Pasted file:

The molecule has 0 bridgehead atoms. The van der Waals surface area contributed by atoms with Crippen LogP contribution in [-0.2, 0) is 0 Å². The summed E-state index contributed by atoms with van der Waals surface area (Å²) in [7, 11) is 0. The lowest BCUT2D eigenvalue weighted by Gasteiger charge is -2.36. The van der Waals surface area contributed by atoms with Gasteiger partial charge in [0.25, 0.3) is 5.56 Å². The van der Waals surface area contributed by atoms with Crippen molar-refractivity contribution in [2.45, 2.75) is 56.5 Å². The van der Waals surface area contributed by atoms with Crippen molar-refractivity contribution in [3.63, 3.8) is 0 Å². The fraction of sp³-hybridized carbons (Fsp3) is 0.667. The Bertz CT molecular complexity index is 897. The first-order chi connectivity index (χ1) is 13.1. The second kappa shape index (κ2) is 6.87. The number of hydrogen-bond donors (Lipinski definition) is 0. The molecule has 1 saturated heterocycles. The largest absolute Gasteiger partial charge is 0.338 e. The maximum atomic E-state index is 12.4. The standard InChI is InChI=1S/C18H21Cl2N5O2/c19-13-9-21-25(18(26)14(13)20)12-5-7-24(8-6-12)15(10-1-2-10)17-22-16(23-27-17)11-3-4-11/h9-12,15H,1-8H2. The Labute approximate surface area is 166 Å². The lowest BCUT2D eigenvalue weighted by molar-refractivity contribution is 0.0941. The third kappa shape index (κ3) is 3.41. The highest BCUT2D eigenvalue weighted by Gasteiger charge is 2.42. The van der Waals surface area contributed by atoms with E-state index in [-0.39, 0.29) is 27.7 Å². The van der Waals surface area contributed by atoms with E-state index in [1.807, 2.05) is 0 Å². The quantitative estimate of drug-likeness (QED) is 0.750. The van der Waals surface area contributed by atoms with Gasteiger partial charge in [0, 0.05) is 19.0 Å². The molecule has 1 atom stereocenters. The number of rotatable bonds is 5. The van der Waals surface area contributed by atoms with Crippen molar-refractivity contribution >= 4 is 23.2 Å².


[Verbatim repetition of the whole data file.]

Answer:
The molecule has 0 bridgehead atoms. The van der Waals surface area contributed by atoms with Crippen LogP contribution in [-0.2, 0) is 0 Å². The summed E-state index contributed by atoms with van der Waals surface area (Å²) in [7, 11) is 0. The lowest BCUT2D eigenvalue weighted by Gasteiger charge is -2.36. The van der Waals surface area contributed by atoms with Gasteiger partial charge in [0.25, 0.3) is 5.56 Å². The van der Waals surface area contributed by atoms with Crippen molar-refractivity contribution in [2.45, 2.75) is 56.5 Å². The van der Waals surface area contributed by atoms with Crippen molar-refractivity contribution in [3.63, 3.8) is 0 Å². The fraction of sp³-hybridized carbons (Fsp3) is 0.667. The Bertz CT molecular complexity index is 897. The first-order chi connectivity index (χ1) is 13.1. The second kappa shape index (κ2) is 6.87. The number of hydrogen-bond donors (Lipinski definition) is 0. The molecule has 1 saturated heterocycles. The largest absolute Gasteiger partial charge is 0.338 e. The maximum atomic E-state index is 12.4. The standard InChI is InChI=1S/C18H21Cl2N5O2/c19-13-9-21-25(18(26)14(13)20)12-5-7-24(8-6-12)15(10-1-2-10)17-22-16(23-27-17)11-3-4-11/h9-12,15H,1-8H2. The Labute approximate surface area is 166 Å². The lowest BCUT2D eigenvalue weighted by molar-refractivity contribution is 0.0941. The third kappa shape index (κ3) is 3.41. The highest BCUT2D eigenvalue weighted by Gasteiger charge is 2.42. The van der Waals surface area contributed by atoms with E-state index in [-0.39, 0.29) is 27.7 Å². The van der Waals surface area contributed by atoms with E-state index in [1.807, 2.05) is 0 Å². The quantitative estimate of drug-likeness (QED) is 0.750. The van der Waals surface area contributed by atoms with Gasteiger partial charge in [0, 0.05) is 19.0 Å². The molecule has 1 atom stereocenters. The number of rotatable bonds is 5. The van der Waals surface area contributed by atoms with Crippen molar-refractivity contribution >= 4 is 23.2 Å².